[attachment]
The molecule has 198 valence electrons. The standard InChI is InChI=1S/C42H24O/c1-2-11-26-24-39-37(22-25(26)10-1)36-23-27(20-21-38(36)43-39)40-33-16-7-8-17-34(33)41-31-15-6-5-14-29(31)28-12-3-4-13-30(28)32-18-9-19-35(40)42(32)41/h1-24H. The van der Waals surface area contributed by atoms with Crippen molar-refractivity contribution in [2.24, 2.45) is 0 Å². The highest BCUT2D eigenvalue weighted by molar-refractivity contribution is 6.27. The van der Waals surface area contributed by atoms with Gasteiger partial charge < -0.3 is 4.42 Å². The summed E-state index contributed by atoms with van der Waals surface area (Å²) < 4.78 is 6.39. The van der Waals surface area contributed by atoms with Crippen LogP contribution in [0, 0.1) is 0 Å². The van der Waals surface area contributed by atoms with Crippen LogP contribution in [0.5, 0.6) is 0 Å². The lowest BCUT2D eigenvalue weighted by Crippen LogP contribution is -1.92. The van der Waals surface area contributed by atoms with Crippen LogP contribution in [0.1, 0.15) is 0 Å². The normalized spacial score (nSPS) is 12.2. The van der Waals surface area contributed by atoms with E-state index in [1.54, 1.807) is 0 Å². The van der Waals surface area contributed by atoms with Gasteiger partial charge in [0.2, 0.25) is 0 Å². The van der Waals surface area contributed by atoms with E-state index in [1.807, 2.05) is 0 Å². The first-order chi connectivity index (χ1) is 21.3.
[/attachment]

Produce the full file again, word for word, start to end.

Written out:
The molecule has 198 valence electrons. The standard InChI is InChI=1S/C42H24O/c1-2-11-26-24-39-37(22-25(26)10-1)36-23-27(20-21-38(36)43-39)40-33-16-7-8-17-34(33)41-31-15-6-5-14-29(31)28-12-3-4-13-30(28)32-18-9-19-35(40)42(32)41/h1-24H. The van der Waals surface area contributed by atoms with Crippen molar-refractivity contribution in [2.24, 2.45) is 0 Å². The highest BCUT2D eigenvalue weighted by molar-refractivity contribution is 6.27. The van der Waals surface area contributed by atoms with Gasteiger partial charge < -0.3 is 4.42 Å². The summed E-state index contributed by atoms with van der Waals surface area (Å²) < 4.78 is 6.39. The van der Waals surface area contributed by atoms with Crippen LogP contribution in [0, 0.1) is 0 Å². The van der Waals surface area contributed by atoms with Crippen LogP contribution in [0.5, 0.6) is 0 Å². The lowest BCUT2D eigenvalue weighted by Crippen LogP contribution is -1.92. The van der Waals surface area contributed by atoms with Crippen LogP contribution in [0.1, 0.15) is 0 Å². The normalized spacial score (nSPS) is 12.2. The van der Waals surface area contributed by atoms with E-state index in [1.54, 1.807) is 0 Å². The van der Waals surface area contributed by atoms with Gasteiger partial charge in [0.2, 0.25) is 0 Å². The van der Waals surface area contributed by atoms with E-state index in [1.807, 2.05) is 0 Å². The first-order chi connectivity index (χ1) is 21.3.